Quickness, not size, is what makes Olympia’s Football d-line so tough


By: Gail Wood

They don’t have to be mind readers to know what the mammoth offensive tackle across from them is thinking just before the football is snapped.

That 6-foot-5, 300-pound offensive tackle is thinking “cakewalk.” He’s hardly intimidated.

Not with the Olympia’s speedy trio of Blue Smurfs lined up across from them. Carlos Moiza, Taylor Smith and Brennan Glander are all 5-foot-10ish. And Moiza is the tallest at 5-11.

“He’s thinking this is going to be like going against his younger brother,” said Glander, a defensive tackle who at 5-10, 210 pounds, looks more like a linebacker than a lineman. “He’s thinking, ‘I’ve got him.’”

But then the ball is snapped. And that offensive tackle lunges forward, missing his block.

Olympia’s Smurfs may be small. But they’re also elusively quick.

They all run 40 yards under five seconds. Moiza, a first-team all-conference selection at defensive end, is linebacker quick, running 40 yards in 4.6 seconds. He’s faster than some running backs he’ll tackle.

“Yeah, they’re bigger than me, but I try not worry about it too much,” said Smith, who weighs just about 200 pounds. “I just try to focus on what I have to do.”

For the most part, that’s getting into an opponent’s backfield, slipping into the gap and blowing up a play. Quickness is their equalizer. Rarely are Oly’s Smurfs in nose technique, where they explode straight ahead when the ball is snapped. Instead, they’re always slanting right or left, making them a moving target.

“Quickness is definitely a strength,” Bears coach Bill Beattie said about his three returning starters in the d-line. “They’re not going to overpower you. But they’re going out quick you.”

And when they leap right into the gap, the linebacker is usually scrapping left. So, while they’re usually outweighed by 80-plus pounds, the Bears’ outsized d-line has been a headache for opposing lines to block. All three are seniors are returning starters. Moiza is a three-year starter, moving into the starting lineup as a sophomore.

If any of them draw a double team, it’s mission accomplished. Then the linebacker is unblocked and free to make the tackle.

“I try to free things up for the linebacker,” Moiza said. “If our linebackers make the tackle, that’s perfectly fine with me.”

Besides quickness, they’re also strong. All three can bench over 300 pounds, with Moiza lifting 320 pounds. As a freshman, Moiza played running back and switched to the d-line when the coaches asked for volunteers to play the position.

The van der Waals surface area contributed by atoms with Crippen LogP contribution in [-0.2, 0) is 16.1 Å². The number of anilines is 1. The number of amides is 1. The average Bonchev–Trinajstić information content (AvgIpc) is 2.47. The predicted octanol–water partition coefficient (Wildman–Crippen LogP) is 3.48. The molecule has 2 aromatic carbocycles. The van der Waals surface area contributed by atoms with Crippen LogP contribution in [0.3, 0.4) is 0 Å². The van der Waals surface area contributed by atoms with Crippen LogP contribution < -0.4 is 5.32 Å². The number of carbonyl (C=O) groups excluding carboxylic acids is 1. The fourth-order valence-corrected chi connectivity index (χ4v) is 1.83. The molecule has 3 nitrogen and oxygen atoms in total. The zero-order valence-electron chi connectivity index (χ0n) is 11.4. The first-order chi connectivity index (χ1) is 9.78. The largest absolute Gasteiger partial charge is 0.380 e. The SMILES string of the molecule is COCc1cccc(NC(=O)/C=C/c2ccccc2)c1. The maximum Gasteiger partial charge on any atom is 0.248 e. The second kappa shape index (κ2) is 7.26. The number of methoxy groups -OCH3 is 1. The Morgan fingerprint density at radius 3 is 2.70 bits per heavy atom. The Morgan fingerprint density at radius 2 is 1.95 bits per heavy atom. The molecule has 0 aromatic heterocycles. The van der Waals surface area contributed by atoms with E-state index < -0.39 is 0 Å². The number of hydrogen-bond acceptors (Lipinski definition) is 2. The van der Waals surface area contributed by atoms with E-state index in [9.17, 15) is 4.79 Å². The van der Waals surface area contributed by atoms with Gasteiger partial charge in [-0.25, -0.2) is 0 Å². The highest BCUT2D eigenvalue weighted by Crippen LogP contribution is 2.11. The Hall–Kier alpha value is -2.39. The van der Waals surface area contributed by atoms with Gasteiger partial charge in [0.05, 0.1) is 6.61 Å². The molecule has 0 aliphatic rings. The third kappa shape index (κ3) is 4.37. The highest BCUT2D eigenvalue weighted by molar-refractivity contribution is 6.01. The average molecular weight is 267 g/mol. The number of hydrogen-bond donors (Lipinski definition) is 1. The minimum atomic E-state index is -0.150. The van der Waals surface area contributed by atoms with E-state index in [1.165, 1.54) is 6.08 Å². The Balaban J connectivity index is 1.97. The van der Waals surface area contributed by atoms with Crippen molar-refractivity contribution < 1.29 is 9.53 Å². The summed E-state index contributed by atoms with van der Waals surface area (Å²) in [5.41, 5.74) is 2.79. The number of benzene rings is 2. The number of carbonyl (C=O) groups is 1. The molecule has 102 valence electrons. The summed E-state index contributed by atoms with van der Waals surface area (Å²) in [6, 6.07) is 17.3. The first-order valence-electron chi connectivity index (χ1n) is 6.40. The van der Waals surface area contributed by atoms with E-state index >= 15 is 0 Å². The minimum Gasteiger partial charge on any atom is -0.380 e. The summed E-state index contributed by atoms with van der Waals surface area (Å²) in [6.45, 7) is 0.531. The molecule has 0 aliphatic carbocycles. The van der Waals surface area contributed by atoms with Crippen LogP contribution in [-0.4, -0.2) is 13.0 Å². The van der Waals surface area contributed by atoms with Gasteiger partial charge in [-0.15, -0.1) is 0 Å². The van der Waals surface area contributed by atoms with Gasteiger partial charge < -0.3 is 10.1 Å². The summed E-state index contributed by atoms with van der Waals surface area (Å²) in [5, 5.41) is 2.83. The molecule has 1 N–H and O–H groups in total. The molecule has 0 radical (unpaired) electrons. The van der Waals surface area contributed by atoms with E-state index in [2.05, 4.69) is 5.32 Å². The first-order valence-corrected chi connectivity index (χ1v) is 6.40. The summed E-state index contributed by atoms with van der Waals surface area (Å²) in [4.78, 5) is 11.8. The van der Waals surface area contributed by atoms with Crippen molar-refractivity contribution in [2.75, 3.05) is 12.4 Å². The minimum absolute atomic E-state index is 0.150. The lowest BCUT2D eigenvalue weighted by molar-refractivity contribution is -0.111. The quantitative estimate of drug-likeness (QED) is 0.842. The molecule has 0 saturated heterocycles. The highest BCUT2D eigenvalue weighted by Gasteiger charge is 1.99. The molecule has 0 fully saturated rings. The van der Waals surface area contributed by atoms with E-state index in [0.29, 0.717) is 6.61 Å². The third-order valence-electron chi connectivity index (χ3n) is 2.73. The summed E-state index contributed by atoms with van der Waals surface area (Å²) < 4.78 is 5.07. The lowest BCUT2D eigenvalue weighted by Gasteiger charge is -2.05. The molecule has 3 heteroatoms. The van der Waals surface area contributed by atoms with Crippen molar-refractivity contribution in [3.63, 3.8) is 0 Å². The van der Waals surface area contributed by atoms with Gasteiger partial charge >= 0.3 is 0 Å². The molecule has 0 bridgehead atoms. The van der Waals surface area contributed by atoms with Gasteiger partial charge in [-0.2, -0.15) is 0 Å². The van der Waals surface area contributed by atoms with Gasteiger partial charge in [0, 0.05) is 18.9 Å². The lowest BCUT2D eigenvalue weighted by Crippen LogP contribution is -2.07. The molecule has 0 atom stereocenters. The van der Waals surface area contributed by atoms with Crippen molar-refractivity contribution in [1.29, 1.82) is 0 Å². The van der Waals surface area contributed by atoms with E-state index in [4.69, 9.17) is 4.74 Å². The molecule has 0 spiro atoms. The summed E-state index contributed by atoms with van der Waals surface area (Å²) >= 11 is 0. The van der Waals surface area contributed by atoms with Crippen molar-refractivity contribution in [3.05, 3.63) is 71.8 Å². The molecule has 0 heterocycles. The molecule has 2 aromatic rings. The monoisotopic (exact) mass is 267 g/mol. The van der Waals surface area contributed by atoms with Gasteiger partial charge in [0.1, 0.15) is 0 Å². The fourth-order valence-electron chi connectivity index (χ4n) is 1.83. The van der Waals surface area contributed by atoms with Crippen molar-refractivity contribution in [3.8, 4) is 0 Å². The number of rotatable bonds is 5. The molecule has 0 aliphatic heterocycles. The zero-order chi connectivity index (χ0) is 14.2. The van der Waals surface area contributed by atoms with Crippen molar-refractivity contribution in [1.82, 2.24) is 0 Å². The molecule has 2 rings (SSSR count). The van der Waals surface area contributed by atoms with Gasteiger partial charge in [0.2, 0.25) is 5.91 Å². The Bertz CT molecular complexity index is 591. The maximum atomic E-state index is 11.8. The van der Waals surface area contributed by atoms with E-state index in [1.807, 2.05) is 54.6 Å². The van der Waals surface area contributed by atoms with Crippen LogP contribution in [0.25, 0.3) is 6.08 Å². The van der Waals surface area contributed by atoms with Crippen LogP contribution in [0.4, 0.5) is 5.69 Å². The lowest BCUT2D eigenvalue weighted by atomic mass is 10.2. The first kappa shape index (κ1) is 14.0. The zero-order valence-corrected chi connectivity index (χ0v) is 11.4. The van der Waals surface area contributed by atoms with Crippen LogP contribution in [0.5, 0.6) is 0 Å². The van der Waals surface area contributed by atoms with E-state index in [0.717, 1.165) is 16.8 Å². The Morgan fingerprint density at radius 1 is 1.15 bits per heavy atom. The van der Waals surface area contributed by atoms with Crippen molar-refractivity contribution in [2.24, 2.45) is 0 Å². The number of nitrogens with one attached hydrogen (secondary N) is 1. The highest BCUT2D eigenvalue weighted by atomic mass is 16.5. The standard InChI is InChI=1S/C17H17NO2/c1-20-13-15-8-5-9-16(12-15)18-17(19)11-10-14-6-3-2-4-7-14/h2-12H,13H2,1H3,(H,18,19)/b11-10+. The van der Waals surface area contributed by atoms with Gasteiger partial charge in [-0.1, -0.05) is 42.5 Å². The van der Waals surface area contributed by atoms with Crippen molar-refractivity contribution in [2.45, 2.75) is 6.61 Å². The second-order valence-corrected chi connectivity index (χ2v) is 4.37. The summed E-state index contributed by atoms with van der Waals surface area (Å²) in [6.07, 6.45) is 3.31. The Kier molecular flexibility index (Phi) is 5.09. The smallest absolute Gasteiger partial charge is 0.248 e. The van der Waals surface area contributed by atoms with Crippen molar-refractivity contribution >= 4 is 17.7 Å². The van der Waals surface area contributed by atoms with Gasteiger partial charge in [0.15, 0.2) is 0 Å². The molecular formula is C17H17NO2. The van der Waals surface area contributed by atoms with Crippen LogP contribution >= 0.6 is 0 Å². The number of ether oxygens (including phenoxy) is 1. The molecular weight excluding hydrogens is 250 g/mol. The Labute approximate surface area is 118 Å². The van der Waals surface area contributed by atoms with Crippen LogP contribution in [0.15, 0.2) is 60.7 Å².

“They put me at nose tackle my freshman year,” Moiza said. “I loved it.”

Olympia’s “Big Three” will likely do double duty this season, playing both offensive and defensive lines. Moiza and Glander will likely start both ways, rotating at the guard position.

Beattie would rather two platoon and not have two-way starters. But a lack of depth in the line has forced him to play players on both sides of the football.

“It’s a different concept for us,” Beattie said. “As coaches we’re struggling with it a little bit.”

Off last year’s team that won another league title, Olympia returns seven starters on offense, including quarterback Trevor Houser. Houser moved into the starting quarterback spot last year as a junior, leading the Bears to an 8-2 record.

“What separates him a little bit is he can do some audibles and make some good changes,” Beattie said. “He recognizes coverages very well.”

Houser has plenty of tall, sure-handed receivers to throw to. Alex Johnson, Tyrone Sanderlin and Brandon Jewell are all 6-foot-3 receivers, big targets for Houser.

Olympia also returns its two starting receivers in Cole Murphy and Dylan Reed, a pair of 5-10 targets.

“They’re smaller, so we’ll put them at the slot routes and run them underneath a little more,” Beattie said. “We’ll be able to run a pattern with our bigger guys and Trevor will actually be able to see the guy now.”

At running back, Spenser Killman, a 6-foot-1, 205-pound senior, returns after running for over 1,000 yards and scoring 21 touchdowns last season. But Killman won’t have to carry the load by himself.

“The advantage is we have six, seven quality backs this year,” Beattie said.

Nate Slosson, a 5-9, 185-pound senior, is another returning starter. Austin Roth, Casey Bond, and Kyle Alfonso have also impressed Beattie.

“We might do it by committee,” Beattie said.

The Bears open their season with two tough non-league games, playing Tumwater, the defending state 2A champs, and Capital, which reached the semifinals for the second time in four years.

“We’re excited,” Beattie said. “The first two weeks of the season we’re going to find out a lot about our team.”

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